Monday, April 18, 2011

Fukushima: looking even worse

I know this is depressive but I also know it is for real and will have a transgenerational impact, most likely leaving a permanent radioactive scar on Earth. So, while I may space my notes on this almost unprecedented catastrophe, I feel that I must keep documenting this historical atrocity. 

Even the strongly pro-nuclear and autocratic North Korea is now airing their fears of this disaster, which will surely affect the Korean peninsula in one way or another. What really seems to worry them the most is that, after a whole month of the beginning of the disaster, the risk is only increasing, while radioactive pollution keeps affecting air, sea and land. (Kyodo).

It is not any exaggeration: all three active reactors are in total meltdown having penetrated the reactors' containers in all three cases (Global Security Newswire), while they keep pumping freshwater (which ends up as radioactive vapor or groundwater) into all four damaged units, at least in reactor 1 this has become useless because there is so much mud that water cannot reach the core anymore (Global Post's interview with nuclear expert A. Gundersen). But worst is that the Japanese Government (or TEPCO, a private company which seems to be the one making the decisions) do not seem to have any coherent plan but rather seem to be improvising and lying all along. The citizens do not believe the government anymore (USA Today). 

They are now talking of a whole year (6-9 months according to Yahoo News). A whole year of radioactivity leaking to the environment? A whole year of homelessness for those few evacuated and uncertainty for the residents in half Japan? A whole year of radioactive materials being transported across the globe into North America, China, Korea and other places (all the Northern hemisphere eventually)? A whole year of an already exhausted and probably agonizing "liquidator" crew working in that extremely radioactive destroyed plant?

In addition there are still new problems, probably caused by the aftershock earthquakes, which are still happening. They have affected Fukushima I, causing new leaks (Mirror) but even far away, in Niigata, another nuclear plant has got some sort of technical problems (Kyodo), making it five power plants (all them in North Honsu) having problems since the Sendai earthquake last month.

In the USA, more than potentially affected by atmospheric pollution from Fukushima, which crosses the Pacific Ocean in few days, usually to settle down in North America, diverse agencies are passing each other the ball on who has the responsibility of monitoring food safety. The notorious Food and Drugs Administration (FDA), so nitty-picky when it comes to defend the privileges of the Big Pharma industry, has declared that there is no need to test fish from the Pacific Ocean for radioactivity (Anchorage Daily News). Caveat emptor! Get yourself a Geiger counter if you want your kids to be any safe. NOAA and FDA pass each other the ball in this matter.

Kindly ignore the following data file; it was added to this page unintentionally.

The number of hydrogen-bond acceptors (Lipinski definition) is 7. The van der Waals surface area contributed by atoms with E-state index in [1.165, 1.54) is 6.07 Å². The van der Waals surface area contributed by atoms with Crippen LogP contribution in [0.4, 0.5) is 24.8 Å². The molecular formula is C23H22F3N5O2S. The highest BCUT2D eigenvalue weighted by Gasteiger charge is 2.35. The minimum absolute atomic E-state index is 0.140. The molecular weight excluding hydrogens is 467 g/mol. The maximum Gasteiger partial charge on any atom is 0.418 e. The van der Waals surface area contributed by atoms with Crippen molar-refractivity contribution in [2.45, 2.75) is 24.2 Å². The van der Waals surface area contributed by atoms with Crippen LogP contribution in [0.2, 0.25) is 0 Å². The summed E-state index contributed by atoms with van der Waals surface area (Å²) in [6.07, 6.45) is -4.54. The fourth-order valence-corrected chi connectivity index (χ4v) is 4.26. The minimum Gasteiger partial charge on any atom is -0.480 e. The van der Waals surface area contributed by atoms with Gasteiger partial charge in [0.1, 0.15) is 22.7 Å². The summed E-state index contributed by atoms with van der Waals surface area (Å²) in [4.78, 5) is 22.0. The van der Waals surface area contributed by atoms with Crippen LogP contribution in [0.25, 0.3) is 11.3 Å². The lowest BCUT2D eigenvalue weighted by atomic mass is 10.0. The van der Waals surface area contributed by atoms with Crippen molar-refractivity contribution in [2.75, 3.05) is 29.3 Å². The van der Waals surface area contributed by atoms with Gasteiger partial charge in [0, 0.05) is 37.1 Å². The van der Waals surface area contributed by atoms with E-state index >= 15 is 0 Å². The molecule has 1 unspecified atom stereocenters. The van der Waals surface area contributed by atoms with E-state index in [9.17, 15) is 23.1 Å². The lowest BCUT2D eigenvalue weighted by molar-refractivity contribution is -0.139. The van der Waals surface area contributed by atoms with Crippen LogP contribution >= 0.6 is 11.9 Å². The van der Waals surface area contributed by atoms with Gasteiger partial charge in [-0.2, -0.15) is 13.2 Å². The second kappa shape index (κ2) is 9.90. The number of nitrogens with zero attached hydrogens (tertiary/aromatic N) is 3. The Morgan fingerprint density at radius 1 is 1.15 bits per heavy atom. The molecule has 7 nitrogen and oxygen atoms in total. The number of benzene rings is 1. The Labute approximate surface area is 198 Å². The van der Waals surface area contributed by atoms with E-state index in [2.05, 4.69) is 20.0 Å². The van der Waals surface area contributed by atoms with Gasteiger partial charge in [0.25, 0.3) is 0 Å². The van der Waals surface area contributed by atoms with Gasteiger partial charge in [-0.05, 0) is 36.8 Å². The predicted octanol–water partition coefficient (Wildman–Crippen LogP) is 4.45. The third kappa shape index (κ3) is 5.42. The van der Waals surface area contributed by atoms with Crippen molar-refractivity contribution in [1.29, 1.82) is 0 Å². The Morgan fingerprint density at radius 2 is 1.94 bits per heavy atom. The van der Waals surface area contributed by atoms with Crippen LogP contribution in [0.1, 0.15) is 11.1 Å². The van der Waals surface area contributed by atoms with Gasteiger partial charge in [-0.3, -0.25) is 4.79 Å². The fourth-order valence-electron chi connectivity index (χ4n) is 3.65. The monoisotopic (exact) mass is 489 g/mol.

1. Hi Maju,
    It is getting worse and we have to keep becoming more informed about the ramifications of this whole event..
    It(fallout) of Xe-133 has even crossed the equator into the Southern Hemisphere, which is something the "experts" said it would not do, and has been found, in trace air samples in darwin Australia.

    see here:

    keep up your great posts.
    from down under A13

  2. I don't know what to think. Of course it's worrisome but, as happens with the uranium detected in pine needles in Vietnam, it may well be from some other source.

    Fukushima is not the only (even if it is the most severe by far) nuclear problem on Earth: every day nuclear-powered and nuclear-weapons-carrying ships cross the oceans (including Australian territorial waters and harbors), there are some 600 nuclear plants (though most are in the Northern hemisphere) and there are other sources like nuclear tests and depleted uranium weapons.

    For example they may be just random remnants of nuclear tests in Australia itself (1950s) or in the South Pacific (up to the 1980s), or even from fallen satellites, raised to the atmosphere by storms or wildfires. This seems a plausible explanation to me, more plausible than Fukushima, considering that wind conditions have been intensively monitored since the accident.



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